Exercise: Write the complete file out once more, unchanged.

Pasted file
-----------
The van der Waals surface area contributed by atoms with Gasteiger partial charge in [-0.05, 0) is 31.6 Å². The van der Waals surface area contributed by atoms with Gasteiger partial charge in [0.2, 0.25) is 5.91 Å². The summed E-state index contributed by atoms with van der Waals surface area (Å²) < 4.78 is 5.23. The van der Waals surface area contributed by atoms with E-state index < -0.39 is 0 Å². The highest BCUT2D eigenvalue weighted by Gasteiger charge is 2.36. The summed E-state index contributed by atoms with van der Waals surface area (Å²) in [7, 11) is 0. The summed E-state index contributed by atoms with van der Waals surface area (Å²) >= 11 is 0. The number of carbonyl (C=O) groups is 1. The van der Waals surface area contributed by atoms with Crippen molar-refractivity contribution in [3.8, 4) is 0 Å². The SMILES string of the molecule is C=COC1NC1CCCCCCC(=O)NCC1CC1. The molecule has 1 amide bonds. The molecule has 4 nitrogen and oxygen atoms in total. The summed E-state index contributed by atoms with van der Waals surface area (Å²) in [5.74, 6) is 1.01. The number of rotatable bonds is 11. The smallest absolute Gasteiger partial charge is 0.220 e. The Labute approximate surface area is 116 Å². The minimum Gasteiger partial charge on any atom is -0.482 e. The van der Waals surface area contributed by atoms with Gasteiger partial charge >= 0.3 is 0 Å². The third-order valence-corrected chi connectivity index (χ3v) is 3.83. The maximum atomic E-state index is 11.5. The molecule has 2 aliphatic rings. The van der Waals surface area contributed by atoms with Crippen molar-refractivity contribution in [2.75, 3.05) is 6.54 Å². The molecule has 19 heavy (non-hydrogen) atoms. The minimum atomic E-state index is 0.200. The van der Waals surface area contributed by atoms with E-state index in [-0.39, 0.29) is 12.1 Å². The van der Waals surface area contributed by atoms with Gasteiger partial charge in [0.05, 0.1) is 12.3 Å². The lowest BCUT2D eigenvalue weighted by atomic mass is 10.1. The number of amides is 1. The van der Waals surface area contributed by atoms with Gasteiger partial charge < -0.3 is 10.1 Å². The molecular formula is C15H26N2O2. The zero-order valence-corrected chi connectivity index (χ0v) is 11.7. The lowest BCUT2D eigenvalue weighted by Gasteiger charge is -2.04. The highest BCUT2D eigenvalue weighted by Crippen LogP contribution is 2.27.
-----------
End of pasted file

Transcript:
The van der Waals surface area contributed by atoms with Gasteiger partial charge in [-0.05, 0) is 31.6 Å². The van der Waals surface area contributed by atoms with Gasteiger partial charge in [0.2, 0.25) is 5.91 Å². The summed E-state index contributed by atoms with van der Waals surface area (Å²) < 4.78 is 5.23. The van der Waals surface area contributed by atoms with E-state index < -0.39 is 0 Å². The highest BCUT2D eigenvalue weighted by Gasteiger charge is 2.36. The summed E-state index contributed by atoms with van der Waals surface area (Å²) in [7, 11) is 0. The summed E-state index contributed by atoms with van der Waals surface area (Å²) >= 11 is 0. The number of carbonyl (C=O) groups is 1. The van der Waals surface area contributed by atoms with Crippen molar-refractivity contribution in [3.8, 4) is 0 Å². The SMILES string of the molecule is C=COC1NC1CCCCCCC(=O)NCC1CC1. The molecule has 1 amide bonds. The molecule has 4 nitrogen and oxygen atoms in total. The summed E-state index contributed by atoms with van der Waals surface area (Å²) in [5.74, 6) is 1.01. The number of rotatable bonds is 11. The smallest absolute Gasteiger partial charge is 0.220 e. The Labute approximate surface area is 116 Å². The minimum Gasteiger partial charge on any atom is -0.482 e. The van der Waals surface area contributed by atoms with Gasteiger partial charge >= 0.3 is 0 Å². The third-order valence-corrected chi connectivity index (χ3v) is 3.83. The maximum atomic E-state index is 11.5. The molecule has 2 aliphatic rings. The van der Waals surface area contributed by atoms with Crippen molar-refractivity contribution in [2.75, 3.05) is 6.54 Å². The molecule has 19 heavy (non-hydrogen) atoms. The minimum atomic E-state index is 0.200. The van der Waals surface area contributed by atoms with E-state index in [-0.39, 0.29) is 12.1 Å². The van der Waals surface area contributed by atoms with Gasteiger partial charge in [0.05, 0.1) is 12.3 Å². The lowest BCUT2D eigenvalue weighted by atomic mass is 10.1. The number of amides is 1. The van der Waals surface area contributed by atoms with Gasteiger partial charge < -0.3 is 10.1 Å². The molecular formula is C15H26N2O2. The zero-order valence-corrected chi connectivity index (χ0v) is 11.7. The lowest BCUT2D eigenvalue weighted by Gasteiger charge is -2.04. The highest BCUT2D eigenvalue weighted by Crippen LogP contribution is 2.27.